by Darrel Cline (darrelcline biblical-thinking.org)
Chapter # 3 Paragraph # 2 Study # 3 Lincolnton, NC February 06, 2005
10 And let these also first be proved; then let them use the office of a deacon, being found blameless.
1901 ASV Translation:
10 And let these also first be proved; then let them serve as deacons, if they be blameless.
Textual Notes:There are no textual variations between the Textus Receptus and the Nestle/Aland 26 in verse 10.
I. The requirement upon the servants of the church that they be "proved".
A. The word means to be subjected to an evaluation against a set standard.
B. The question of "how?" this subjection is to be executed is left open by Paul.
1. One issue involved is the question of just how does one go about making sure a person "is" what is required? What kind of experiences do they need to be observed in? What does the church need to do to "observe" this?
2. Another issue is how does the "church" as a whole get involved in observing these experiences?
II. The translation "let them use the office of a deacon" is flawed in the direction of "office"; the translation "let them serve as deacons" is flawed in the direction of "deacons"; the translations ought to simply read "let them serve".
A. The whole issue of "office" and "deacon" brings up an entire construct of an ungodly heirarchy with the "officious deacon" as no longer the servant.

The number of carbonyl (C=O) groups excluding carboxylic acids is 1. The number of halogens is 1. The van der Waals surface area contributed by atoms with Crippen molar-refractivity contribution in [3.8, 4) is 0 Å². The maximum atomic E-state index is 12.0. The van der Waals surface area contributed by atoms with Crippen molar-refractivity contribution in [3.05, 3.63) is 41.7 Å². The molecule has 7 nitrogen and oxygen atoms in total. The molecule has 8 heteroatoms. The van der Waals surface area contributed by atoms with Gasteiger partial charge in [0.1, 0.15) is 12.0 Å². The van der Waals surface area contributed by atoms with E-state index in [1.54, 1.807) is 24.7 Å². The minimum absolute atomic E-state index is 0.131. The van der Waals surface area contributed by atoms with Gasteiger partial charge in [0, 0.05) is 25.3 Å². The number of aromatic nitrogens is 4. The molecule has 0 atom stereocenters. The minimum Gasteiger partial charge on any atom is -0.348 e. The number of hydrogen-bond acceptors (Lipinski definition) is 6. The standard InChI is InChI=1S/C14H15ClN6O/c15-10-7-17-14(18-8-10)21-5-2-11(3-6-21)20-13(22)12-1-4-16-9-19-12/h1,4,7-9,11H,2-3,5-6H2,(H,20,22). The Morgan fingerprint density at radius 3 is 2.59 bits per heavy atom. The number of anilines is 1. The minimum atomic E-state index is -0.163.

B. The servant-kingdom reality is so inimical to human thought that it will be twisted at every possible point into something that it is not. The bottom line of that reality is that people are committed to "serving", not "setting the agenda". The bottom line of every twisted perversion of that reality ends up with deacons "calling the shots" with others doing the work.
1. There are two major distortions in our culture...
a. First, there is the "paid" servant mindset that almost invariably puts the entire issue into a "making a living" mode and takes it out of "living a life" mode...and begins to compromise the "service" mentality of doing what needs to be done because it needs to be done and replacing it with "I do what I am paid to do".
b. Second, there is the idea that non-servants ought to be included into the church's function to attempt to get them to be "involved". If the service of the church was the privilege it is supposed to be, it would be sought after. Instead we have to "beg" people to "use their spiritual gifts" to serve God and His people and make them feel like martyrs for "having" to do it. How many times does someone complain "I took the job as a volunteer 50 years ago, and no one came along to give me a break"? But, if a person "gets paid for it", suddenly they are exempt from feeling like they "ought to get a break". We will do for money what we will not do for the love of God and His people.
III. The translations "being found blameless/if they be blameless" are, again, not as good as Paul's words..."being blameless".
A. Paul had already required that they be "proved".
B. Being "proven", they "are" blameless...so let them serve.